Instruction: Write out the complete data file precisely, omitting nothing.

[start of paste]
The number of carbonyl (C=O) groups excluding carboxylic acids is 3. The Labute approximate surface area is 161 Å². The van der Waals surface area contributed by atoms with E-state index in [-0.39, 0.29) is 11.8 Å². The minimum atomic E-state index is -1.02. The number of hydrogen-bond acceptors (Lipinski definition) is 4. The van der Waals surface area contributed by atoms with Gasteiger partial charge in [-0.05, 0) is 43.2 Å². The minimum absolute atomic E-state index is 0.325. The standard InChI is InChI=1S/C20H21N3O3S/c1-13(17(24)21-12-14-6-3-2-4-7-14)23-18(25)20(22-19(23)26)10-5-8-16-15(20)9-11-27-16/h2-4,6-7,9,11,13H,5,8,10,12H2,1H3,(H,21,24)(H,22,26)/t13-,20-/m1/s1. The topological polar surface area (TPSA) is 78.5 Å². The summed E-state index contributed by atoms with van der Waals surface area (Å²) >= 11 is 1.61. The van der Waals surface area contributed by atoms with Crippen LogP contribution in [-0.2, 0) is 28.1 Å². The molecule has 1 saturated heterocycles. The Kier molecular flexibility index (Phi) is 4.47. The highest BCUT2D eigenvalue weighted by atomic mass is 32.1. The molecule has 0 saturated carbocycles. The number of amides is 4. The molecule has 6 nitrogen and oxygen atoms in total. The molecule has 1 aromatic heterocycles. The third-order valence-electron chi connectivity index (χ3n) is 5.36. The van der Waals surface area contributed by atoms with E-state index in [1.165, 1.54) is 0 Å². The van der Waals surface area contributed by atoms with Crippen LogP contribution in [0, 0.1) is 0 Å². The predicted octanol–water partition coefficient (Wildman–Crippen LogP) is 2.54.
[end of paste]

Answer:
The number of carbonyl (C=O) groups excluding carboxylic acids is 3. The Labute approximate surface area is 161 Å². The van der Waals surface area contributed by atoms with E-state index in [-0.39, 0.29) is 11.8 Å². The minimum atomic E-state index is -1.02. The number of hydrogen-bond acceptors (Lipinski definition) is 4. The van der Waals surface area contributed by atoms with Gasteiger partial charge in [-0.05, 0) is 43.2 Å². The minimum absolute atomic E-state index is 0.325. The standard InChI is InChI=1S/C20H21N3O3S/c1-13(17(24)21-12-14-6-3-2-4-7-14)23-18(25)20(22-19(23)26)10-5-8-16-15(20)9-11-27-16/h2-4,6-7,9,11,13H,5,8,10,12H2,1H3,(H,21,24)(H,22,26)/t13-,20-/m1/s1. The topological polar surface area (TPSA) is 78.5 Å². The summed E-state index contributed by atoms with van der Waals surface area (Å²) >= 11 is 1.61. The van der Waals surface area contributed by atoms with Crippen LogP contribution in [-0.2, 0) is 28.1 Å². The molecule has 1 saturated heterocycles. The Kier molecular flexibility index (Phi) is 4.47. The highest BCUT2D eigenvalue weighted by atomic mass is 32.1. The molecule has 0 saturated carbocycles. The number of amides is 4. The molecule has 6 nitrogen and oxygen atoms in total. The molecule has 1 aromatic heterocycles. The third-order valence-electron chi connectivity index (χ3n) is 5.36. The van der Waals surface area contributed by atoms with E-state index in [1.165, 1.54) is 0 Å². The van der Waals surface area contributed by atoms with Crippen LogP contribution in [0, 0.1) is 0 Å². The predicted octanol–water partition coefficient (Wildman–Crippen LogP) is 2.54.